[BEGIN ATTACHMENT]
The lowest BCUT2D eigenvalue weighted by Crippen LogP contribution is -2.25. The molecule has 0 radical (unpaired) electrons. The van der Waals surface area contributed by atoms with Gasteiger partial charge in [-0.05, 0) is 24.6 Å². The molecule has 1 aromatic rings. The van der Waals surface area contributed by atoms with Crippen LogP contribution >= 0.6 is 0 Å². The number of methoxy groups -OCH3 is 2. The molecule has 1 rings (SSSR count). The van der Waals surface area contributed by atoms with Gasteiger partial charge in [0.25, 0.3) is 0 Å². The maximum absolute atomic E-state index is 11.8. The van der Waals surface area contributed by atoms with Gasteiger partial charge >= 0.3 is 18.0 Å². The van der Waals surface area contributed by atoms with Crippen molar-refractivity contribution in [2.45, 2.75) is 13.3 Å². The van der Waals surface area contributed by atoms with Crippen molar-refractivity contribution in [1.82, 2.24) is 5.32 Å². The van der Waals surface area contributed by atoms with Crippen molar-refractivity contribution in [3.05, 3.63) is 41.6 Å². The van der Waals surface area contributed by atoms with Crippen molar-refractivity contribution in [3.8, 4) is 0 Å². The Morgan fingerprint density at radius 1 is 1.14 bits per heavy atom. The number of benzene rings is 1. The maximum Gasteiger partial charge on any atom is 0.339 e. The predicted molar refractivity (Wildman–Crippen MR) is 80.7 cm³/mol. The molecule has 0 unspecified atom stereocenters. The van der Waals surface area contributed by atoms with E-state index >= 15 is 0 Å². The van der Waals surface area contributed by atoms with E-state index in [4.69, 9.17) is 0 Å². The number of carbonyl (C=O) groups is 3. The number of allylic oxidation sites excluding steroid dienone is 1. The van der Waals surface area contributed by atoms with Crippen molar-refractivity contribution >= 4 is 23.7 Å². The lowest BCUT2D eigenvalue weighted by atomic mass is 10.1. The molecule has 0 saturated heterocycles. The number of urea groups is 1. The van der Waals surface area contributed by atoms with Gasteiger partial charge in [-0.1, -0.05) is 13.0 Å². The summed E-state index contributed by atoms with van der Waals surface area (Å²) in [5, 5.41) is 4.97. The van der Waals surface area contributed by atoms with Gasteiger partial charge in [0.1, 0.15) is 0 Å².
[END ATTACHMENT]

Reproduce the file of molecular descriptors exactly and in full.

The lowest BCUT2D eigenvalue weighted by Crippen LogP contribution is -2.25. The molecule has 0 radical (unpaired) electrons. The van der Waals surface area contributed by atoms with Gasteiger partial charge in [-0.05, 0) is 24.6 Å². The molecule has 1 aromatic rings. The van der Waals surface area contributed by atoms with Crippen LogP contribution >= 0.6 is 0 Å². The number of methoxy groups -OCH3 is 2. The molecule has 1 rings (SSSR count). The van der Waals surface area contributed by atoms with Gasteiger partial charge in [0.25, 0.3) is 0 Å². The maximum absolute atomic E-state index is 11.8. The van der Waals surface area contributed by atoms with Gasteiger partial charge >= 0.3 is 18.0 Å². The van der Waals surface area contributed by atoms with Crippen molar-refractivity contribution in [2.45, 2.75) is 13.3 Å². The van der Waals surface area contributed by atoms with Crippen molar-refractivity contribution in [1.82, 2.24) is 5.32 Å². The van der Waals surface area contributed by atoms with Crippen molar-refractivity contribution in [3.05, 3.63) is 41.6 Å². The van der Waals surface area contributed by atoms with Crippen molar-refractivity contribution in [3.8, 4) is 0 Å². The Morgan fingerprint density at radius 1 is 1.14 bits per heavy atom. The number of benzene rings is 1. The maximum Gasteiger partial charge on any atom is 0.339 e. The predicted molar refractivity (Wildman–Crippen MR) is 80.7 cm³/mol. The molecule has 0 unspecified atom stereocenters. The van der Waals surface area contributed by atoms with E-state index >= 15 is 0 Å². The van der Waals surface area contributed by atoms with E-state index in [4.69, 9.17) is 0 Å². The number of carbonyl (C=O) groups is 3. The number of allylic oxidation sites excluding steroid dienone is 1. The van der Waals surface area contributed by atoms with Crippen molar-refractivity contribution >= 4 is 23.7 Å². The lowest BCUT2D eigenvalue weighted by atomic mass is 10.1. The molecule has 0 saturated heterocycles. The number of urea groups is 1. The van der Waals surface area contributed by atoms with Gasteiger partial charge in [-0.1, -0.05) is 13.0 Å². The summed E-state index contributed by atoms with van der Waals surface area (Å²) in [5, 5.41) is 4.97. The van der Waals surface area contributed by atoms with Gasteiger partial charge in [0.1, 0.15) is 0 Å².